Designing and implementing a Data Warehouse: Part 2


Before reading this article, Please read my previous article Designing and Implementing a Data Warehouse: Part 1.

Business Intelligence has become a buzzword in recent years as a support to decision-making. Today we can find several database systems, which include data warehousing, online analytical processing (OLAP), and data mining technologies. Data warehousing provides efficient storage, maintenance, and retrieval of data. OLAP is a service that provides a way to create ad hoc queries against the data warehouse in order to answer important business questions. Data mining is a disciple comprising of several algorithms for discovering knowledge in a large bulk of data.

In order to build a data warehouse solution, we need to model a consistent architecture where the operational data will fit well in an integrated and enterprise-wide view as well as to take into consideration a handful of implementation strategies to provide a high-quality application. The design and implementation of a data warehouse solution sometimes is a very complex challenge in theory and practice. In this article, I will cover the main principles and techniques to design and implement a data warehouse, providing my own experience in such an overwhelming challenge.

This is the second article of a series of articles that I want to write in order to share my knowledge and experience in this subject matter.

Getting started with the data warehouse solution

A data warehouse has many functions to perform, such as data extraction, data loading, data transformation, data storage, and provision of an interface. Figure 1 illustrates a high-level architecture of the data warehouse.

Data Warehouse Solution

Figure 1

There are several technologies and components to support the functions of a data warehouse. Figure 2 shows a detailed view of the architecture of a data warehouse.

Data warehouse

Figure 2

On the left side, you can see the Data Sources, which enable extracting data from operational systems and importing additional data from external sources. Then all the data from the Data Sources is integrated into the Data Stating component in order to remove inconsistencies, detect missing values and transform the data to be stored in a suitable format for easy access and analysis, in this case, structurally consistent with the star schema dimensional model. This step is very important in order to maintain data quality. Once the data is prepared in the Data Staging component of the solution, then later the data is loaded in the data warehouse storage medium, and the Data Storage component manages the storage of the data as well as keeps track of information related to the data, known as meta-data. It's remarkable to say that the data in the Data Storage is characterized as stable and de-normalized (following the star schema), representing snapshots at specified periods, although the data may change periodically. It's also a critical decision between using a relational database or a multidimensional database for the implementation of the data warehouse. Finally, the Information Delivery component enables an interface to access the data in order to be displayed.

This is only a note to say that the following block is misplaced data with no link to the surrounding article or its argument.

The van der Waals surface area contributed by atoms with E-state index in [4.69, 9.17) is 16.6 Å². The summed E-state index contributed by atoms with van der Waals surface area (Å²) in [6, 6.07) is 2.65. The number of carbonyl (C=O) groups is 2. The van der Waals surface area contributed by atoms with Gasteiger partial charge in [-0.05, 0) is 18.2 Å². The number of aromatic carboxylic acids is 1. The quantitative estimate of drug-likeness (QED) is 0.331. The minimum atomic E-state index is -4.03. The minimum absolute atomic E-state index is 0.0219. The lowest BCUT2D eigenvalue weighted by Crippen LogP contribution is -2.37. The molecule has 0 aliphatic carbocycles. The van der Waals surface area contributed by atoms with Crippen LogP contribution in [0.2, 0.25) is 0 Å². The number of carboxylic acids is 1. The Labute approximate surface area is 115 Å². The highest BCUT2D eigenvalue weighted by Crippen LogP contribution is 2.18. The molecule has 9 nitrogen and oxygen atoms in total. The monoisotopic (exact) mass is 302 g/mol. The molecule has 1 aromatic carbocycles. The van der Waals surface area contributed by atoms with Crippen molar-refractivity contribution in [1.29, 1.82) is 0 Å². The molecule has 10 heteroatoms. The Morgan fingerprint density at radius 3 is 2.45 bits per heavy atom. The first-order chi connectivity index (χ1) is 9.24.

Regarding to the Data Storage component, we have three physical mechanisms to store data in a dimensional database: ROLAP, MOLAP, and HOLAP. ROLAP stands for Relational OLAP; in this case, the dimensional model is mapped to a relational database engine such as Oracle and SQL Server. MOLAP stands for Multidimensional OLAP; in this case, the dimensional model is mapped to cubes, for example, in SQL Server Analysis Server. And finally, we have HOLAP, which stands for Hybrid OLAP a combination of ROLAP and MOLAP.

Building the data warehouse solution

This section is intended to take everything we have discussed so far and begin the process of putting it into practice by describing and demonstrating the full process of analyzing, designing, and building a dimensional model and the implementation of the underlying data warehouse. A data warehouse is typically developed in one subject area at a time, and in this section, we're going to develop a department-specific data warehouse or data mart for sales analysis. The result mode will be a star schema format to enable multidimensional analysis.

Designing the dimensional data model

Let's suppose that our client is a manufacturing company whose transactional database is AdventureWorks, shipped with Microsoft SQL Server 2005. This company is finding it difficult to give the sales manager meaningful information to answer several business questions to keep up with a changing and challenging environment, and the report execution is adversely affecting the performance of the transaction processing systems during peak reporting periods. The main business questions to answer are concerning sales volumes and shipped units by-products by customers by region and by time periods.

The first step is the development of the staging database that receives data from the underlying data sources (the data is almost stored in separate transactional systems), transforms the data, and loads the data through an integration process in order to build the multidimensional database.

Once the requirements are gathered, all that we need to do is to establish what the facts are (the transactional data) and what the dimensions are (reference data or master data).